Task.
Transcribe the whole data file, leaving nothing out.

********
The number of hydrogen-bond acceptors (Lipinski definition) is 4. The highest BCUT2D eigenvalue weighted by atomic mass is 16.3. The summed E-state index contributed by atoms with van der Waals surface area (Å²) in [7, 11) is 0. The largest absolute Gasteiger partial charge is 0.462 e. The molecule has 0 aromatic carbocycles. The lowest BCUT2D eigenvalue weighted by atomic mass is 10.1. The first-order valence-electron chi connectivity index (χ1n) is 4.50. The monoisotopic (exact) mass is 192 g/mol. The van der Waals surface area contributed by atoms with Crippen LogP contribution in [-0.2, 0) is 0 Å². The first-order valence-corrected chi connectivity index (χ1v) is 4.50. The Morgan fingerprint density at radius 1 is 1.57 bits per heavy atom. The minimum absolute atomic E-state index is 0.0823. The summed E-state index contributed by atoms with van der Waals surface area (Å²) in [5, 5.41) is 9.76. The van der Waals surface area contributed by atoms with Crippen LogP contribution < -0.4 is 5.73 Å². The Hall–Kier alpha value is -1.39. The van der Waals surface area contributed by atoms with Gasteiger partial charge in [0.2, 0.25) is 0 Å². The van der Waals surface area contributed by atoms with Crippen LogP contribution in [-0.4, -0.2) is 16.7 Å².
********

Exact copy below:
The number of hydrogen-bond acceptors (Lipinski definition) is 4. The highest BCUT2D eigenvalue weighted by atomic mass is 16.3. The summed E-state index contributed by atoms with van der Waals surface area (Å²) in [7, 11) is 0. The largest absolute Gasteiger partial charge is 0.462 e. The molecule has 0 aromatic carbocycles. The lowest BCUT2D eigenvalue weighted by atomic mass is 10.1. The first-order valence-electron chi connectivity index (χ1n) is 4.50. The monoisotopic (exact) mass is 192 g/mol. The van der Waals surface area contributed by atoms with Crippen LogP contribution in [-0.2, 0) is 0 Å². The first-order valence-corrected chi connectivity index (χ1v) is 4.50. The Morgan fingerprint density at radius 1 is 1.57 bits per heavy atom. The minimum absolute atomic E-state index is 0.0823. The summed E-state index contributed by atoms with van der Waals surface area (Å²) in [5, 5.41) is 9.76. The van der Waals surface area contributed by atoms with Crippen LogP contribution < -0.4 is 5.73 Å². The Hall–Kier alpha value is -1.39. The van der Waals surface area contributed by atoms with Gasteiger partial charge in [0.2, 0.25) is 0 Å². The van der Waals surface area contributed by atoms with Crippen LogP contribution in [-0.4, -0.2) is 16.7 Å².